Can I Get a Fingerprint Clearance Card with a DUI?
Can someone with a DUI get an Arizona Fingerprint Clearance Card?
The answer is most likely yes.
However, as with any arrest or criminal history, you would probably be denied with your application for an Arizona Fingerprint Clearance Card and have to ask for a good cause exception.
Under most circumstances, they would likely grant you the good cause exception if you can show the fingerprint board that there’s nothing pending. You’re not awaiting trial; everything has happened, and you fulfilled your sentence requirements, like fines, court-ordered classes, and substance abuse treatment. All of that has been fulfilled. You will also need to explain or show the Board that you have rehabilitated so that this will not happen again. And then you also need to attach official court documentation showing every stage of the process, from the arrest to the fulfillment of your sentence.
Things to Consider in Getting a Fingerprint Clearance Card with a DUI?
Other things to consider, though, are if there was any physical harm during the DUI. If any children were involved, those would be aggravating factors that would likely cause your good cause exception to go to a hearing with an administrative law judge.
There could be additional hurdles to getting good cause exceptions and fingerprint clearance cards if there’s anything with children or anything that’s still pending.
In summary, if you have a DUI taken care of, it’s done, and over with, you’ve completed any sentence or anything the court mandates. You’ve shown the Board that you are rehabilitated and that this will not happen again. You’ve learned from this experience and taken responsibility for your actions. As long as no children were involved and there was no physical harm to any others, the Board would likely grant you a good cause exception. And therefore, like I said, getting your fingerprint clearance card.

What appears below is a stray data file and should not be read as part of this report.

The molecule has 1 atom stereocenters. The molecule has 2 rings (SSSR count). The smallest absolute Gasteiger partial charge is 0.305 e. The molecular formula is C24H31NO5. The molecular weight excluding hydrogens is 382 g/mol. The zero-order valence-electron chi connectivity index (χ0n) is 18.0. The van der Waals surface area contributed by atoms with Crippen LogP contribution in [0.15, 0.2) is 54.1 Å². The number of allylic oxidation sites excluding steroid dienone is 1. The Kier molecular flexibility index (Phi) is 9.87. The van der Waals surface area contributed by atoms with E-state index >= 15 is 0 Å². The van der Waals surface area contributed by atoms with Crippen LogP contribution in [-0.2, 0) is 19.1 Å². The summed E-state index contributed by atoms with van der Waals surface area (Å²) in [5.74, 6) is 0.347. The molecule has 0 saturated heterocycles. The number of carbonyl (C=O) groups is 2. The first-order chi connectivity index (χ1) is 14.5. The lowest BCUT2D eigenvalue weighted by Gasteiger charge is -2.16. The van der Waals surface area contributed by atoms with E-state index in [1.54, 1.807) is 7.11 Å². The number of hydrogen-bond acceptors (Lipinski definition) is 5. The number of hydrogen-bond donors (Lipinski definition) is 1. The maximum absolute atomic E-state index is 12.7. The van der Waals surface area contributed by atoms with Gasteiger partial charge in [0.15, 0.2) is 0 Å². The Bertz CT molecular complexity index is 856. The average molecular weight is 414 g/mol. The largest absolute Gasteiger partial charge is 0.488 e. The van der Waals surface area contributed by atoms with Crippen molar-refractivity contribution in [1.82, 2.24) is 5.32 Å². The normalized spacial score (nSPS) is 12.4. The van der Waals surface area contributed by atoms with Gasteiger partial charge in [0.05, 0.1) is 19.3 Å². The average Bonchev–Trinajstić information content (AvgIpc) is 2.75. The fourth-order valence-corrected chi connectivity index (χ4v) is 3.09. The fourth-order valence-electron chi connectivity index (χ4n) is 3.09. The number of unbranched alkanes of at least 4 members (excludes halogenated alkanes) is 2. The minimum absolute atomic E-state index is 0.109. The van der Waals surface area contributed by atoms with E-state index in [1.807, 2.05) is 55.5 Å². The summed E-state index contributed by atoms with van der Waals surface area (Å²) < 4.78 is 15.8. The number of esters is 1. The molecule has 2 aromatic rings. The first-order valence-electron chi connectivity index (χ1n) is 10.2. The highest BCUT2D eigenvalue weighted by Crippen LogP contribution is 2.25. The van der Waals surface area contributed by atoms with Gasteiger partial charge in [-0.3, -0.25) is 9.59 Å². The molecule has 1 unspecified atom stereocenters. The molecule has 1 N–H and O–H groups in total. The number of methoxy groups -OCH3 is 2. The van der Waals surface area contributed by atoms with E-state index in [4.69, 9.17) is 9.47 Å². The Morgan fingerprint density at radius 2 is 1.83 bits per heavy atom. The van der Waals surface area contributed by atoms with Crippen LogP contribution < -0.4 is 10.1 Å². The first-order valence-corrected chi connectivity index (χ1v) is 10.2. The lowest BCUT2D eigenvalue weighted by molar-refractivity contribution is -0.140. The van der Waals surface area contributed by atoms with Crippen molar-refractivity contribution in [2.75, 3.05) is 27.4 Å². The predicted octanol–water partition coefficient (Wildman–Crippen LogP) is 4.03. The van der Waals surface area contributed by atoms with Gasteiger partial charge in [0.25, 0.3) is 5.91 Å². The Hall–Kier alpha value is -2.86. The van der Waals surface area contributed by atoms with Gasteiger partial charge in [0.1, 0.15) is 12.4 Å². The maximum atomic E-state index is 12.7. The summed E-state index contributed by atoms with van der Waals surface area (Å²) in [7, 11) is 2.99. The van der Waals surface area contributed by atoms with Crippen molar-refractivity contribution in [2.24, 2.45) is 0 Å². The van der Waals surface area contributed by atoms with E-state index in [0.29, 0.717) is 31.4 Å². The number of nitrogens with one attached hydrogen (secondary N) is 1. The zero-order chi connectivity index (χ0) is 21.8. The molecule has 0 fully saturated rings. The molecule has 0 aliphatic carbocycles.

Another thing to remember, though, is if your DUI has taken place within five years of the time that you’re applying. You not only have to supply court documents, but you will also have to attach with your application police reports from that incident. You’ll also have to fill out the application with all your personal information and then tie in at least two letters of reference. Again, this helps show that you have been rehabilitated, learned from these past mistakes, and taken responsibility for them.
Hold your horses! Did you get a DUI? Driving under the influence (getting a DUI) is not a precluded offense. However, any individual who has earned a DUI within five years of completing their fingerprint clearance card application will face regulation from driving as part of their employment. For example, an assistant coach cannot drive the football team members using the school district van. See ARS 41-1758.03 (d).
Let’s start from the beginning. Individuals must pass a background check with the Arizona DPS. This background check shows the Board and DPS that there are no standing criminal charges or convictions. If an individual has an arrest on their record, they must abide by the procedure. The process begins with authorities notifying the DPS of the arrest. Depending on the charge, if someone has a fingerprint clearance card, it can result in a suspension or restriction on the card.
Many must manage a card to have employment in their field. Ergo, if they face fingerprint clearance card suspension, they will be unable to obtain jobs in their specific position.
Will your Arizona Fingerprint Clearance Card be affected by a DUI charge or conviction?
There are, in fact, other security clearances or professions that can face challenges if they receive a DUI conviction.
For example, a childcare professor or teacher needs a fingerprint clearance card. The law requires a restriction on the card. Restriction being that an individual cannot drive in the said capacity for five years. If an arrest or conviction materializes, they’ll be unable to drive for five years from the time of the arrest. Worst case, the individual can part ways with their job.
Many individuals need to foresee these effects on the fingerprint clearance card. Even if it does not end up in suspension, a restriction can hurt somebody’s life. Simply put, the loss or restriction of the fingerprint clearance card can be consequential.
Arizona Clearance Card Lawyers
One valid reason for an applicant for a fingerprint clearance card to receive an Arizona Fingerprint Card Denial is past criminal incidents (this includes convictions in other states besides Arizona).